By Andrew Villegas
Even the most casual followers of soccer around country have heard this tune before: Startup sports league with huge eyes identifies niche, sees potential for growth, money, more TV coverage, better press and eventually a multi-tiered youth academy system that feeds a multi-tiered league system. Glory, praise and football — all with Pele.
Then, over-expansion in the wrong areas leads to the dilution of the fan base; thinner, fatigued mainstream interest takes root and eventually you’re hemorrhaging funds and playing in adult rec leagues again.
NASL meet your lady-in-waiting — MLS.
MLS expansion has its detractors. Without a steady stream of easily identifiable new fans in new places around North America, expanding into areas that MIGHT be home to new MLS fans is a risky proposition. And I wouldn’t count them as a stream of easily identifiable new fans until I have their money in my cash registers, if I were considering helping create a new franchise.
And, yes I see that market research in your hand, Commissioner Garber, but seeing is believing.
By its very nature, MLS is an expansion league, as it should be. The finer points: Started in 1996 — 15 years ago this month — with 10 teams, MLS has added 11 since its inception. Two in Florida (with relatively good soccer weather all year long) have folded (so much for that). So, instead of trying to force soccer on people in big markets, MLS has decided to go with quality (read: fans with more “European” sensibilities, AKA Canadians) instead of quantity. Instead of the five pizzas for $5 each deal from Domino’s or whatever, MLS has decided it wants the $20 artisan sheep’s cheese and prosciutto pies that the thick-rimmed glasses types in the used-to-be-seedy-but-now-i-can-ride-my-bike-there part of town offer.
Needless to say, we’re all trying very hard to convince ourselves we can afford alternative ad campaigns that appeal to our sense of not wanting to be sold. It’s hip to be square; your neighbors don’t get it, and we don’t want them to. That’s the idea. It’s limiting, but it’s the horse we’ve bet on, so we hope it works. We see it in Portland (1 point in three games) and Vancouver (4 points in three games), which both have Seattle Sounder-syndrome: The Sounders are the exception, not the rule, when it comes to attendance and rabid fan bases in American soccer, but MLS has bet that it can create its own Man Utd-City, Arsenal-Spurs rivalries in short order. And we should give it a decade at least before we see if it will pan out.
To be fair, it may be MLS will have the appeal it needs in places like Portland (more so than in Vancouver, I think) in order to be successful, but it’s a big gamble that lots of owners and players are laying down — revenue has to eventually catch up with these new teams. It’s hard enough for even-more-mainstream sports to maintain revenue during a recession. And until they do make money, is it a gamble that Garber should allow MLS to take? Why not build your fan base in your existing franchise cities? Or why not branch out to larger cities that have shown they can support more than one professional sports team?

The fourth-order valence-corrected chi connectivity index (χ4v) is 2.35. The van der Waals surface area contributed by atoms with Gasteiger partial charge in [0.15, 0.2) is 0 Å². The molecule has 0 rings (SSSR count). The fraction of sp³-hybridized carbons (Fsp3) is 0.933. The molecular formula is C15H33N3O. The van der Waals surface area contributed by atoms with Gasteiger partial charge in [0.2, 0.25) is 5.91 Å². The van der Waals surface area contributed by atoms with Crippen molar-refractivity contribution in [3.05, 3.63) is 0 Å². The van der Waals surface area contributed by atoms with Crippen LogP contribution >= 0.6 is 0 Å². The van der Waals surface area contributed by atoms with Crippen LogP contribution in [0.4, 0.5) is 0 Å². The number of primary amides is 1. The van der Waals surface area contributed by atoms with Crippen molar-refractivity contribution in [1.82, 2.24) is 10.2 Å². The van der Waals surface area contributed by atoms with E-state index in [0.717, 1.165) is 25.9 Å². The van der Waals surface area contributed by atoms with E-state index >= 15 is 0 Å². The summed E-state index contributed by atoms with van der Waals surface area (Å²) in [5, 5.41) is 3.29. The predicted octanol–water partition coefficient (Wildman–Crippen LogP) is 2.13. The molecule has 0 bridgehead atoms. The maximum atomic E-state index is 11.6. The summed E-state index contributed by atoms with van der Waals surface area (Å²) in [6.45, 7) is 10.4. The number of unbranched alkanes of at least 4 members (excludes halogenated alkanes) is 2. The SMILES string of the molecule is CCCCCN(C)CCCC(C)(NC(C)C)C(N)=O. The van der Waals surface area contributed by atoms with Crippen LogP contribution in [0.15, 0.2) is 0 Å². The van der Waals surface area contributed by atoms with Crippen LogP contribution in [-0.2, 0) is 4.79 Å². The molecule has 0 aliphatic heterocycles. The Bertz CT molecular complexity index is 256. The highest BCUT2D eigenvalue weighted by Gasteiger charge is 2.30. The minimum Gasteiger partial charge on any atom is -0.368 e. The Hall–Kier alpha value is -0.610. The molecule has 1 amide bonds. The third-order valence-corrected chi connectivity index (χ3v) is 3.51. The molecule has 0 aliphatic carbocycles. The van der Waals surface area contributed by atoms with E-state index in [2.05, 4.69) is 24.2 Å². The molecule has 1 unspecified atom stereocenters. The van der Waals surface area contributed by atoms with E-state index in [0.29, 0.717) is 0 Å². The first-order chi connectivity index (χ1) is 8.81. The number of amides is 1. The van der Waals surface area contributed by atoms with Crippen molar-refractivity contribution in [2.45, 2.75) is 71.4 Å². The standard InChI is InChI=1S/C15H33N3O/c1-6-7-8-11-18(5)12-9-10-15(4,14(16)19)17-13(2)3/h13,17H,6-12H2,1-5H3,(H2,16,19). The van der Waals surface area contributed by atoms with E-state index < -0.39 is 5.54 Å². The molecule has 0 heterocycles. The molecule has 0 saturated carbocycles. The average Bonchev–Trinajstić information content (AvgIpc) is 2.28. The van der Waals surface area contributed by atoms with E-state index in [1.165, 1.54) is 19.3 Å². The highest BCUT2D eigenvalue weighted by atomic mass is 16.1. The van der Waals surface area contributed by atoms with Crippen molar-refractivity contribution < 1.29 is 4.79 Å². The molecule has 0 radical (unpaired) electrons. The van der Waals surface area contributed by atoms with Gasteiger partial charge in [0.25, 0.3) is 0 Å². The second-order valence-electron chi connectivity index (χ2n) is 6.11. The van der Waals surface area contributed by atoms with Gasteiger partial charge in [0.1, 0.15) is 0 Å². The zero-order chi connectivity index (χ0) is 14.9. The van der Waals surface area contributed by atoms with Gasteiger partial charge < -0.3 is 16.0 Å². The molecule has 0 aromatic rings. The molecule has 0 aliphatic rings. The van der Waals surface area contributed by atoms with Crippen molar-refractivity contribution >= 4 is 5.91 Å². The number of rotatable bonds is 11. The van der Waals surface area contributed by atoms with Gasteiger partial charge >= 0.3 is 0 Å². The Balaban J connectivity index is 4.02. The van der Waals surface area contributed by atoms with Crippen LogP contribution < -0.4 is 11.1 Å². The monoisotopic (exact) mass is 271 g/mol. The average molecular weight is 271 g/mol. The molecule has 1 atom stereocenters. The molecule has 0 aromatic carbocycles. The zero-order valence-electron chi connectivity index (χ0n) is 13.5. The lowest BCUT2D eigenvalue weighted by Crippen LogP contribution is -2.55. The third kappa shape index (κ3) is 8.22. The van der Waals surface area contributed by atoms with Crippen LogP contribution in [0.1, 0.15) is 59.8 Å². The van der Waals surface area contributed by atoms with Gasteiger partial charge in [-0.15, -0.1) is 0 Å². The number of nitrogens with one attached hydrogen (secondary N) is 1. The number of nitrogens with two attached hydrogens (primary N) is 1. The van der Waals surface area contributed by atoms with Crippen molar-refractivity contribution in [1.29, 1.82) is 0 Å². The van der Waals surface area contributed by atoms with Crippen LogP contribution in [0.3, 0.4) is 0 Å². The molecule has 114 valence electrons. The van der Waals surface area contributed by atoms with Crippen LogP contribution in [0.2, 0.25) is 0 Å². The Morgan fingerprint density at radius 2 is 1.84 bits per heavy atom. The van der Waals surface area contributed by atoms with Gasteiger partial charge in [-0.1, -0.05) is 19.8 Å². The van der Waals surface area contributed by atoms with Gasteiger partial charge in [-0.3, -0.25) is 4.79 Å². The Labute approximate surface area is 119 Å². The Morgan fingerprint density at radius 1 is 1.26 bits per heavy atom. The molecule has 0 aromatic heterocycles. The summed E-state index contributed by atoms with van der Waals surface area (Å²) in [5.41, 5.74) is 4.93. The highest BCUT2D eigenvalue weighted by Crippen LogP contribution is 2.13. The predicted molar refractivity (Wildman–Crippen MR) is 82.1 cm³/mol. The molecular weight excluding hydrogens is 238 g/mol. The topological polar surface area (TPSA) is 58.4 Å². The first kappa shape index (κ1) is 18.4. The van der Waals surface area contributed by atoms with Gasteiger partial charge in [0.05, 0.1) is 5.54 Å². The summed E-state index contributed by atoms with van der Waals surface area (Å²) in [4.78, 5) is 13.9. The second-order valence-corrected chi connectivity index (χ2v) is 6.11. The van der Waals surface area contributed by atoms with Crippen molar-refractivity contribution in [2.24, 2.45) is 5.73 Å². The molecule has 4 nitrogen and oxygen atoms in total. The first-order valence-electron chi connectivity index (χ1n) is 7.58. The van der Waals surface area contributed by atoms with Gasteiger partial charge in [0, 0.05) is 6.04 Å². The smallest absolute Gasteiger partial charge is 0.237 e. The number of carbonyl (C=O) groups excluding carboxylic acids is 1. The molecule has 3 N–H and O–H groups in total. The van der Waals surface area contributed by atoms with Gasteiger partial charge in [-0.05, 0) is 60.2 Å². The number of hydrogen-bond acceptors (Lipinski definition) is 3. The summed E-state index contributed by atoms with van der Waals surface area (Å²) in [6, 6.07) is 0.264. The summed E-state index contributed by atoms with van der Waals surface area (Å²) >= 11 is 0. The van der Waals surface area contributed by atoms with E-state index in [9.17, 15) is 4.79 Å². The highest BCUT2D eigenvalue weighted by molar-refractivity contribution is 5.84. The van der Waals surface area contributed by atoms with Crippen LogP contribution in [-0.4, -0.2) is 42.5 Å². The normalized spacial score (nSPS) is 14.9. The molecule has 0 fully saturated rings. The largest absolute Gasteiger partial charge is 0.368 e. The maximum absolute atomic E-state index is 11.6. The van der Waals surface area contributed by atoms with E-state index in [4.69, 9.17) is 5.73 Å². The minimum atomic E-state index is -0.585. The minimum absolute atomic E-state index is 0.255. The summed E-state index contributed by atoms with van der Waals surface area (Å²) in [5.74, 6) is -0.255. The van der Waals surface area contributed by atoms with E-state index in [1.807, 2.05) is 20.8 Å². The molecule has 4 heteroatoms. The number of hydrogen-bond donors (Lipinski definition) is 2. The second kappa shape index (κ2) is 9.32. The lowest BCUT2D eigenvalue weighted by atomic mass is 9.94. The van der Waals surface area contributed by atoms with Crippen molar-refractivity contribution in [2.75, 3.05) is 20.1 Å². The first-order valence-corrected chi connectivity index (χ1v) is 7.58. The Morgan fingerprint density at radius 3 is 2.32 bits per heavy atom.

Moreover, what happens to the talent pool when we keep adding teams? We have a fixed supply of MLS-caliber players in the United States and Canada. Players from overseas have problems securing visas to play here. Most of the Mexican players that MLS has eyes for would more readily stay in Mexico and play for an established league. And the fact remains that most domestic leagues pull talent from inside their borders. College soccer can only supply MLS with so many players capable of playing year-round at the level the best footballers around the world play at. There’s only one way: The answer is dilution.
Talent dilution hurts teams that aren’t very deep — which is every MLS team. But it really hurts teams trying to build anything from the ground up. Outside of protecting 11 players and homegrowns, what’s the point of a team spending money developing players 14th or 15th on the depth chart when there is a good chance they will get snapped up in an expansion draft a year or two down the road anyway? That’s money that a team spends on a player through coaching, travel, sports medicine and other ways that ends up being lost just for the privilege of getting to see one of your new rivals take them away. That’s actual incentive to both field a reserve team made of offcasts and to carry players with less tangible talent in hopes that the Montreal Impact or New York Cosmos or the Las Vegas Whatevers will have the bad sense to take a player who can’t make an MLS starting XI as is on “potential” and to put him on the field when he needs more instruction or bench time.
And what’s really bad is that the alternative may be worse: stagnation in a league that can ill-afford to stand still. So MLS brass had decided its best course of action is to move ahead with expansion, roll the dice and hope the snake eyes of empty stadiums and flatlining revenue stays away. But in the end, it’s a matter of scale. Does MLS need five new teams in three years with a potential sixth on the way? They probably think they do, but can the league and American fans saturated with and quartered already for their entertainment dollars sustain the growth?
So pick your poison: Either you don’t put all your money in the pot and hold back resources that could make MLS a success story or you take a huge gamble on placing franchises where they might not be successful. We’ve seen what happens with the latter. What’s changed since then? Obviously Don Garber thinks he knows something we don’t, and hopefully it’s more than just that market research in his back pocket. Over the next few years, we’ll see if he’s right.
Andrew Villegas writes a weekly column about Major League Soccer for The Yanks Are Coming. You can reach him at firstname.lastname@example.org and you should follow him on Twitter at @ReporterAndrew.